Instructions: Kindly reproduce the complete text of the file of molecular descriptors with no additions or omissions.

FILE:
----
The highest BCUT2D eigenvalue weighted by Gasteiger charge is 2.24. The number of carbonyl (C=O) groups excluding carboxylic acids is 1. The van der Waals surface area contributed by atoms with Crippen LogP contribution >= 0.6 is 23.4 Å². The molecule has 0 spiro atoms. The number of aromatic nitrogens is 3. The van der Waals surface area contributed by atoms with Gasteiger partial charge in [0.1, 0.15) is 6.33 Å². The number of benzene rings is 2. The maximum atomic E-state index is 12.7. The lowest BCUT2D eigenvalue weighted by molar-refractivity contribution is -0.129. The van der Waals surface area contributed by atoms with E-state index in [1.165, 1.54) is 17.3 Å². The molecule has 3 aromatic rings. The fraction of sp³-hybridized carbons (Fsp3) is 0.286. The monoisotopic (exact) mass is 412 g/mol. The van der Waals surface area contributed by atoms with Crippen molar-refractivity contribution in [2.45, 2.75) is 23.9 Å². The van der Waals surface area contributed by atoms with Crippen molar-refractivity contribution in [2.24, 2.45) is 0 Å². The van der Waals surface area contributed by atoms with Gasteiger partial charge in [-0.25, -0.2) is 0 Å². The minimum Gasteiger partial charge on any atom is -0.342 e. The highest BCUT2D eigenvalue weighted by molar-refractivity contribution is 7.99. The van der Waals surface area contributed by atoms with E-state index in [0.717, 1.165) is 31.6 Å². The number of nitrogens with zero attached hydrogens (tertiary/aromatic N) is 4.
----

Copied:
The highest BCUT2D eigenvalue weighted by Gasteiger charge is 2.24. The number of carbonyl (C=O) groups excluding carboxylic acids is 1. The van der Waals surface area contributed by atoms with Crippen LogP contribution >= 0.6 is 23.4 Å². The molecule has 0 spiro atoms. The number of aromatic nitrogens is 3. The van der Waals surface area contributed by atoms with Gasteiger partial charge in [0.1, 0.15) is 6.33 Å². The number of benzene rings is 2. The maximum atomic E-state index is 12.7. The lowest BCUT2D eigenvalue weighted by molar-refractivity contribution is -0.129. The van der Waals surface area contributed by atoms with E-state index in [1.165, 1.54) is 17.3 Å². The molecule has 3 aromatic rings. The fraction of sp³-hybridized carbons (Fsp3) is 0.286. The monoisotopic (exact) mass is 412 g/mol. The van der Waals surface area contributed by atoms with Crippen molar-refractivity contribution in [2.45, 2.75) is 23.9 Å². The van der Waals surface area contributed by atoms with Crippen molar-refractivity contribution in [2.24, 2.45) is 0 Å². The van der Waals surface area contributed by atoms with Gasteiger partial charge in [-0.25, -0.2) is 0 Å². The minimum Gasteiger partial charge on any atom is -0.342 e. The highest BCUT2D eigenvalue weighted by molar-refractivity contribution is 7.99. The van der Waals surface area contributed by atoms with E-state index in [0.717, 1.165) is 31.6 Å². The number of nitrogens with zero attached hydrogens (tertiary/aromatic N) is 4.